The BRI, for example, is unlikely to push for deep regulations in labour and environment, state-owned enterprises (SOEs), data standards and investment disputes. Most Chinese FTAs refrain from detailed elaboration of these issues. On the other hand, the FOIP might encourage across its geography deeper regulatory coverage of new-generation trade subjects in alignment with the emphasis in US FTAs. Given the territorial overlap between the BRI and FOIP, the divergence in regulatory emphasis would be frustrating for businesses, as they would have to comply with different norms across same regions and geographies.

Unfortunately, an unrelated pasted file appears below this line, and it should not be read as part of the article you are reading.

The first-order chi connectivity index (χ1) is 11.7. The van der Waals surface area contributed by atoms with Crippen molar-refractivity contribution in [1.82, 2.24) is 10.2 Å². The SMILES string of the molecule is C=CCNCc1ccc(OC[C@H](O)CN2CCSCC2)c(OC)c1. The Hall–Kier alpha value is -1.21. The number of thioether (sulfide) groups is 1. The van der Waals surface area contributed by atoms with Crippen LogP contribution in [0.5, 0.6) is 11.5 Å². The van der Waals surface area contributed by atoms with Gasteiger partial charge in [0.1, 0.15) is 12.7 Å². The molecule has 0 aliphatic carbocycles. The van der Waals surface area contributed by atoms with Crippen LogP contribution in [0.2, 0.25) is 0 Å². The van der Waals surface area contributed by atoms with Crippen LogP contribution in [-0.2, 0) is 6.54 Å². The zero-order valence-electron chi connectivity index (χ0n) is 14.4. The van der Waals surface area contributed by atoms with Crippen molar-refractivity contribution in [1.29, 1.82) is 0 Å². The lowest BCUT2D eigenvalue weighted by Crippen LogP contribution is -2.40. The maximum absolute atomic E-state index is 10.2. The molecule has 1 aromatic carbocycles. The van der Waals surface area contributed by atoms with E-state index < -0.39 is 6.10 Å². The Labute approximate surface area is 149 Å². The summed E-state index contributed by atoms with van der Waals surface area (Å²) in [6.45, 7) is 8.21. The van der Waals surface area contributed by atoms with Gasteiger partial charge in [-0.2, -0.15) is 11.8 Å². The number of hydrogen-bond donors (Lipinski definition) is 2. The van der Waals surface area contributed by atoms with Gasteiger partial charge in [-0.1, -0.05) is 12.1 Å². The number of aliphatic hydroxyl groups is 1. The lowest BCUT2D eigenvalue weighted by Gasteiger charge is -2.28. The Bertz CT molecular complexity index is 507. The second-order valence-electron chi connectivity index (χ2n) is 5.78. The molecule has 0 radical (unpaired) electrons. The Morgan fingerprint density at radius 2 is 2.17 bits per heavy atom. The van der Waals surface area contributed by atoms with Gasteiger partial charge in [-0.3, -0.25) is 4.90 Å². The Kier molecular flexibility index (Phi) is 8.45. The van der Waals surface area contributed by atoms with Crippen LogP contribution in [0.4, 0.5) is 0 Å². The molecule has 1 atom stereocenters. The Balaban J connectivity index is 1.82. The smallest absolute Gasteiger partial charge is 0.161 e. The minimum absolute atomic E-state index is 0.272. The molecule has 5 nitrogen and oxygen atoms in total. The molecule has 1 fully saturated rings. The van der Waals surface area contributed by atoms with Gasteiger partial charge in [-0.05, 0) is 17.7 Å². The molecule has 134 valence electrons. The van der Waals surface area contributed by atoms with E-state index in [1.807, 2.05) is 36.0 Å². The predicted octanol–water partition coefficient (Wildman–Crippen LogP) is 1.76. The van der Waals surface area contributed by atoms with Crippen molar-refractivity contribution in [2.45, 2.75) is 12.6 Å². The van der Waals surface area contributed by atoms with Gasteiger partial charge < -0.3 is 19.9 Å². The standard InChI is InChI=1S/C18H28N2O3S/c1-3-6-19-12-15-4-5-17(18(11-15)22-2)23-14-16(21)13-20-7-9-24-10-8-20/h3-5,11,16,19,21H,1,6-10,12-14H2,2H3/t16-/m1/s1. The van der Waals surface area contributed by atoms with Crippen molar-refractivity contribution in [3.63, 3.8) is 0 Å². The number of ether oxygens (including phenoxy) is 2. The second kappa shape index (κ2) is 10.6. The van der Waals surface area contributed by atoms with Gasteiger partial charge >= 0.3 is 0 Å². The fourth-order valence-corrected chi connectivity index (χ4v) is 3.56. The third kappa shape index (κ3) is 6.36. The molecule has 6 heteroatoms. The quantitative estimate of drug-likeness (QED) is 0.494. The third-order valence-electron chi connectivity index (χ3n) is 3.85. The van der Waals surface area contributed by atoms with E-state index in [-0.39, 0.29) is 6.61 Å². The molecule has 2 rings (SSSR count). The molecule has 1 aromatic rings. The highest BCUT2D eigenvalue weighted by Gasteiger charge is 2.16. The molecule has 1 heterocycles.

The trade-security-connectivity connection will heavily impact global trade in the foreseeable future. Trump’s trade actions on security grounds are likely to extend to tariffs on automobiles and auto-parts. Security interests have also motivated the US to specifically act on Chinese imports, with the eventual aim of forcing China to change domestic regulations for enabling greater market access on favourable terms for US businesses. The US security perspective on trade is not limited to blocking imports for reducing dependence on foreign products. It extends to securing greater global access for key US industries in major markets. This objective of the FOIP resonates closely with the geopolitical goals of the BRI. The security focus of the US in trade relations has become further evident from the incorporation of Article 32 in the United States-Mexico-Canada Agreement for blocking possible FTAs with ‘non-market economies’, most ostensibly China. Such creative protection might become popular over time as countries try blocking prospective FTA partners from entering into deals with ‘unfriendly’ countries. The world trade landscape might then begin to resemble a heavily fractured pattern, with trade split into distinct boxes fashioned by geopolitical alliances and security interests. That would be a rather different world of trade than what is visible now.